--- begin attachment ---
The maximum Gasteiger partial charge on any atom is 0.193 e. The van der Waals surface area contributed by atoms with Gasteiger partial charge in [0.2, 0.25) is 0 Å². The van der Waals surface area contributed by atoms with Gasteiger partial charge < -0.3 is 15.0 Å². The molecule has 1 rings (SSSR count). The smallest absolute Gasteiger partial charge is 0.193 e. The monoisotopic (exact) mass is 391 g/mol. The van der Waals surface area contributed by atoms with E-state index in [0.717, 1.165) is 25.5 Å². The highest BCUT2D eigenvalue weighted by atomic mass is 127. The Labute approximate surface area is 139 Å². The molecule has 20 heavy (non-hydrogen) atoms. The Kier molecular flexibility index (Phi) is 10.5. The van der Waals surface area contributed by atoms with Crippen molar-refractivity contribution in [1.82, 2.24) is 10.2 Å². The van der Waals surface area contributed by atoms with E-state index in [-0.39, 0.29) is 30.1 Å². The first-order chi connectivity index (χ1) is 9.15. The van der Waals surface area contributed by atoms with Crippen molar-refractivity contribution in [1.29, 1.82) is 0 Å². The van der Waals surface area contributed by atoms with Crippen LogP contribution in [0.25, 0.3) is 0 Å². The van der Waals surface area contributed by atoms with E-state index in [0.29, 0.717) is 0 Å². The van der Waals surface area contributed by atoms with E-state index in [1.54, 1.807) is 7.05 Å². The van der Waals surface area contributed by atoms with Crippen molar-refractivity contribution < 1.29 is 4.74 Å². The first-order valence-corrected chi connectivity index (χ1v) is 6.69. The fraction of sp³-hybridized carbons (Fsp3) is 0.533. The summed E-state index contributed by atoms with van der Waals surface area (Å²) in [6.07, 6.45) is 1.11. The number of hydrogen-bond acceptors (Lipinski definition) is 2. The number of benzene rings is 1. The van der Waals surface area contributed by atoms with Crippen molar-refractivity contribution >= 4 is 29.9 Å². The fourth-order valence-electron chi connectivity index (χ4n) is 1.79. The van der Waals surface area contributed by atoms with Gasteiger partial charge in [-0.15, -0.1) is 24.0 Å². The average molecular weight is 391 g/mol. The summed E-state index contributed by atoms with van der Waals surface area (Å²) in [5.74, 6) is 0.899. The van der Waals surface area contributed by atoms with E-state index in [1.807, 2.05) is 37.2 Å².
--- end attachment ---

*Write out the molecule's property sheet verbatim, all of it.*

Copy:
The maximum Gasteiger partial charge on any atom is 0.193 e. The van der Waals surface area contributed by atoms with Gasteiger partial charge in [0.2, 0.25) is 0 Å². The van der Waals surface area contributed by atoms with Gasteiger partial charge < -0.3 is 15.0 Å². The molecule has 1 rings (SSSR count). The smallest absolute Gasteiger partial charge is 0.193 e. The monoisotopic (exact) mass is 391 g/mol. The van der Waals surface area contributed by atoms with E-state index in [0.717, 1.165) is 25.5 Å². The highest BCUT2D eigenvalue weighted by atomic mass is 127. The Labute approximate surface area is 139 Å². The molecule has 20 heavy (non-hydrogen) atoms. The Kier molecular flexibility index (Phi) is 10.5. The van der Waals surface area contributed by atoms with Crippen molar-refractivity contribution in [1.82, 2.24) is 10.2 Å². The van der Waals surface area contributed by atoms with E-state index in [-0.39, 0.29) is 30.1 Å². The first-order chi connectivity index (χ1) is 9.15. The van der Waals surface area contributed by atoms with Crippen molar-refractivity contribution in [1.29, 1.82) is 0 Å². The van der Waals surface area contributed by atoms with Crippen LogP contribution in [0.25, 0.3) is 0 Å². The van der Waals surface area contributed by atoms with E-state index in [0.29, 0.717) is 0 Å². The van der Waals surface area contributed by atoms with E-state index in [1.54, 1.807) is 7.05 Å². The van der Waals surface area contributed by atoms with Crippen molar-refractivity contribution < 1.29 is 4.74 Å². The first-order valence-corrected chi connectivity index (χ1v) is 6.69. The fraction of sp³-hybridized carbons (Fsp3) is 0.533. The summed E-state index contributed by atoms with van der Waals surface area (Å²) in [6.07, 6.45) is 1.11. The number of hydrogen-bond acceptors (Lipinski definition) is 2. The number of benzene rings is 1. The van der Waals surface area contributed by atoms with Crippen molar-refractivity contribution >= 4 is 29.9 Å². The fourth-order valence-electron chi connectivity index (χ4n) is 1.79. The van der Waals surface area contributed by atoms with Gasteiger partial charge in [-0.15, -0.1) is 24.0 Å². The average molecular weight is 391 g/mol. The summed E-state index contributed by atoms with van der Waals surface area (Å²) in [5.74, 6) is 0.899. The van der Waals surface area contributed by atoms with E-state index in [1.807, 2.05) is 37.2 Å².